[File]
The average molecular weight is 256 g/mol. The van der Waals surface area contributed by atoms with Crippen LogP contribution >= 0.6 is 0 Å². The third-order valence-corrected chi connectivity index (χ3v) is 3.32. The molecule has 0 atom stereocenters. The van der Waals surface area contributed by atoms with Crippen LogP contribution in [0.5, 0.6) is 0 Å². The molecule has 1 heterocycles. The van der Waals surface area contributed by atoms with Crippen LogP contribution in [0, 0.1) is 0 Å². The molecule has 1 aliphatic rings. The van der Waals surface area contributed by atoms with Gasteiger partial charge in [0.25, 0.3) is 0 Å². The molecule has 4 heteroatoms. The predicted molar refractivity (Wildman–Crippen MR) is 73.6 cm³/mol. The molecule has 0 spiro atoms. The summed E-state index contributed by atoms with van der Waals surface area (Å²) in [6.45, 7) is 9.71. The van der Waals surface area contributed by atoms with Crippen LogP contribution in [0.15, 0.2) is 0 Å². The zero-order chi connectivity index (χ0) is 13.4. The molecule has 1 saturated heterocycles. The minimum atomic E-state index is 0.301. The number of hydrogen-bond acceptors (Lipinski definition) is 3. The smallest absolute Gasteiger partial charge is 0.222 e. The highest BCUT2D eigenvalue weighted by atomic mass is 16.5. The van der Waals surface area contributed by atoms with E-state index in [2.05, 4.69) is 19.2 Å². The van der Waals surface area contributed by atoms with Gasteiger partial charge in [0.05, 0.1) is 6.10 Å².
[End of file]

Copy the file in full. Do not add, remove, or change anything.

The average molecular weight is 256 g/mol. The van der Waals surface area contributed by atoms with Crippen LogP contribution >= 0.6 is 0 Å². The third-order valence-corrected chi connectivity index (χ3v) is 3.32. The molecule has 0 atom stereocenters. The van der Waals surface area contributed by atoms with Crippen LogP contribution in [0.5, 0.6) is 0 Å². The molecule has 1 heterocycles. The van der Waals surface area contributed by atoms with Crippen LogP contribution in [0, 0.1) is 0 Å². The molecule has 1 aliphatic rings. The van der Waals surface area contributed by atoms with Gasteiger partial charge in [0.25, 0.3) is 0 Å². The molecule has 4 heteroatoms. The predicted molar refractivity (Wildman–Crippen MR) is 73.6 cm³/mol. The molecule has 0 spiro atoms. The summed E-state index contributed by atoms with van der Waals surface area (Å²) in [6.45, 7) is 9.71. The van der Waals surface area contributed by atoms with Crippen LogP contribution in [0.15, 0.2) is 0 Å². The zero-order chi connectivity index (χ0) is 13.4. The molecule has 1 saturated heterocycles. The minimum atomic E-state index is 0.301. The number of hydrogen-bond acceptors (Lipinski definition) is 3. The smallest absolute Gasteiger partial charge is 0.222 e. The highest BCUT2D eigenvalue weighted by atomic mass is 16.5. The van der Waals surface area contributed by atoms with E-state index in [2.05, 4.69) is 19.2 Å². The van der Waals surface area contributed by atoms with Gasteiger partial charge in [0.05, 0.1) is 6.10 Å².